But adults don’t appreciate this. Most times, we are too busy to play, too mature to get down on the floor. When our children implore us, we give in grudgingly and then remain distracted by the hive of priorities in our lives. We place such little value on play that we rarely immerse ourselves in it guiltlessly.

The late writer Wilfrid Sheed told me this when asked for the secret to happiness: “Develop something outside of yourself,” he said, “a burning interest in Napoleon or the Civil War or anything that inspires the same kind of passion that kids have with ease but adults somehow forget about. I’ve never known an unhappy person with a stamp collection.”

He was referring, of course, to play. The point being that the thrill of getting a new bike is no less grand at 75 than it is at 5. It still feels just as good now to swing a bat, throw a Frisbee, run fast, or do a waterhole cannonball as it did then. It has to do with a willingness to call time out for recess and then be unafraid to do something spontaneous.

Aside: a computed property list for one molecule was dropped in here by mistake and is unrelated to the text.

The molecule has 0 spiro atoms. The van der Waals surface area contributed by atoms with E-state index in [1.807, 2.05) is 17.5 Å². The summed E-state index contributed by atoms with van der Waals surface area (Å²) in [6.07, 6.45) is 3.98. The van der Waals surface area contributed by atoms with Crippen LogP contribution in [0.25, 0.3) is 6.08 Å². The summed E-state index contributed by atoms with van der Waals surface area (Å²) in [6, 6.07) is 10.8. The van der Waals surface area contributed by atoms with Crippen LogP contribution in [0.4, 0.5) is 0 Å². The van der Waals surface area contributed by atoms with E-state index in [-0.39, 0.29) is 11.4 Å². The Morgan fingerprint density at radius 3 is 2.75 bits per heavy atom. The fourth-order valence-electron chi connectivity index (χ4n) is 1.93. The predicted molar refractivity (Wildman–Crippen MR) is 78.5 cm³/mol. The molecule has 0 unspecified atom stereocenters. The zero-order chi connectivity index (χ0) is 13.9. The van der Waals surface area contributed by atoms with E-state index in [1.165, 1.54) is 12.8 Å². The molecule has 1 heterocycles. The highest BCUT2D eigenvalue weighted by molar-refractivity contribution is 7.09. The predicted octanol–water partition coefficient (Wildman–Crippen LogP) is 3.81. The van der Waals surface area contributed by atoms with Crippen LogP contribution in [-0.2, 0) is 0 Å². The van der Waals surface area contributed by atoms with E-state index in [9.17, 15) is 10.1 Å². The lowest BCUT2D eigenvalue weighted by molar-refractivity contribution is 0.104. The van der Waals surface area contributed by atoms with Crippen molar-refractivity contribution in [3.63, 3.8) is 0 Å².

I found the Rock ’em, Sock ’em Robots the other day, deep in the toy closet, long since packed away. I started to get wistful, remembering my son’s second birthday and how much fun we had. I started to wish for good old times like that when life was innocent, uncomplicated, and free. And then I stopped myself, realizing that it still is. I opened the box, wove the ring ropes through the plastic turnbuckles, and then set off to find my 14-year-old boy—the one in my house and the one still inside me.

Excerpted from The Father’s Guide to the Meaning of Life by Joe Kita. To read more about this book and order a copy, click here.

The Seven Essential Traits of a Father

August 16, 2011 by  
Filed under Joe Kita Blogs

by Joe Kita

How many do you have?